Thursday, December 30, 2010

'Salem's Lot by Stephen King

Book Details
'Salem's Lot by Stephen King
Paperback, 480 Pages
2000, Pocket
ISBN: 067103975X

Published a year after his stunning debut novel, Carrie, 'Salem's Lot firmly cemented Stephen King's name in the literary lexicon of great American storytellers. His rich and finely crafted tale of a mundane New England town under siege by the forces of darkness is both a homage to Bram Stoker's classic Dracula and an allegory of our post-Vietnam society. Considered one of the most terrifying vampire novels ever written, it cunningly probes the shadows of the human heart -- and the insular evils of small-town America.

'Salem's Lot is one of the many Stephen King books that has been made into a movie or miniseries. I saw both the 1979 and 2004 miniseries years ago and didn't really think much of either one. Previous to reading 'Salem's Lot, I had also read King's short story collection Night Shift which includes the stories "Jerusalem's Lot" and "One for the Road" which follow up on the town after the happenings of his book. I went into my reading of 'Salem's Lot with the idea that I knew what to expect and I wasn't that far off.

'Salem's Lot is touted as one of the most terrifying vampire novels ever written. I've read a lot of vampire novels, but never found any that were truly scary. I think I'm desensitized to vampires. Even evil vampire's just don't strike fear in my heart. Salem's Lot is a dark vampire story. It's vampires are purely evil, without the sexiness prevalent in modern vampire stories. The novel focuses on the town, the humans, and how they try to survive the vampire epidemic beginning in their town. The vampires are monsters.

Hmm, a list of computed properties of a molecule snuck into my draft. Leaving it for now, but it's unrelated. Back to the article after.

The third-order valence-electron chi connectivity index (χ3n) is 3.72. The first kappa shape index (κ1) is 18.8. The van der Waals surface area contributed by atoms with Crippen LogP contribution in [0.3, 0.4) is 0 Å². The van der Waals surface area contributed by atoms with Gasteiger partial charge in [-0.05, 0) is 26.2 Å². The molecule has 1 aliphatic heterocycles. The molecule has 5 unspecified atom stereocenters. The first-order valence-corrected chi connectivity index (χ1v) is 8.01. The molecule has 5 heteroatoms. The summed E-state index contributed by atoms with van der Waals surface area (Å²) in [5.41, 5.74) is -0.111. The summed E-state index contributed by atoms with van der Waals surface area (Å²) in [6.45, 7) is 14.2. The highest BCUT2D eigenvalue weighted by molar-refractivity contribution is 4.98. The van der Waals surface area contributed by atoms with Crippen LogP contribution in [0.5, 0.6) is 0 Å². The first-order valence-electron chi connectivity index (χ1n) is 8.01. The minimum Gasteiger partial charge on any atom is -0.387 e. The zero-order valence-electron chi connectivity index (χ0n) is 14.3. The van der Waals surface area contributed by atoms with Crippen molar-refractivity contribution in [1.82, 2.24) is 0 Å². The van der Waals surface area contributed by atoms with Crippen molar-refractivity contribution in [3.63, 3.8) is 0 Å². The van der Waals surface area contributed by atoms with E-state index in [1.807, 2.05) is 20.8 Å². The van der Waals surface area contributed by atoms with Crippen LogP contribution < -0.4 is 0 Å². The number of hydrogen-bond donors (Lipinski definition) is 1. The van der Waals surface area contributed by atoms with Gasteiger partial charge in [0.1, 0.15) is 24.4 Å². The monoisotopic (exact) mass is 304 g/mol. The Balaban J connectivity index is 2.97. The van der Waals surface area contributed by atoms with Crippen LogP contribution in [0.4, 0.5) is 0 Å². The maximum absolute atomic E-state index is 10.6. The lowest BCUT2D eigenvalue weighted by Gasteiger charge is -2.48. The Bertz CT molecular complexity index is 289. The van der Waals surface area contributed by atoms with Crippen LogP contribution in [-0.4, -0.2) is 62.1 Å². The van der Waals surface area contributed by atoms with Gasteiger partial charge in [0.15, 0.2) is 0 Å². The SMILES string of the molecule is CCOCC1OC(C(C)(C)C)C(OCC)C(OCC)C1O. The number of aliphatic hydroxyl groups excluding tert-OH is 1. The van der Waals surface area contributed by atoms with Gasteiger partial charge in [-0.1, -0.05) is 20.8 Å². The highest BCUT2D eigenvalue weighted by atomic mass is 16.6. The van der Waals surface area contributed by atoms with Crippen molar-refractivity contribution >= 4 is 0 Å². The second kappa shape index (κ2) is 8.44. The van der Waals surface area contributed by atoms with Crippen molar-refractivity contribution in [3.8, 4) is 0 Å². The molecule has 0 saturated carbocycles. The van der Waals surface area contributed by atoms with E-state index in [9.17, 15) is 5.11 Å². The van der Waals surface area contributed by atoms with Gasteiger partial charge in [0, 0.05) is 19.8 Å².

'Salem's Lot is very good, if a little far fetched occasionally. A few townspeople figure out that there are vampires in town. Instead of fleeing, they attempt to kill the vampires and save the town. I couldn't quite understand why some people, especially main character Ben Mears, weren't just running away. His back story of romantic loss coupled by his present romantic situation explained this away, but I still found it hard to grasp. I also found his friendship with fellow vampire fighter, Mark Petrie, understandable but found his love for the boy a little abrupt.

'Salem's Lot is in the same vein as Dracula, without the romance. It has a classic feel, but contains ideas that feel modern even decades after publication. 'Salem's Lot is a must read for fans of vampires beyond redemption.


Stephen King's website

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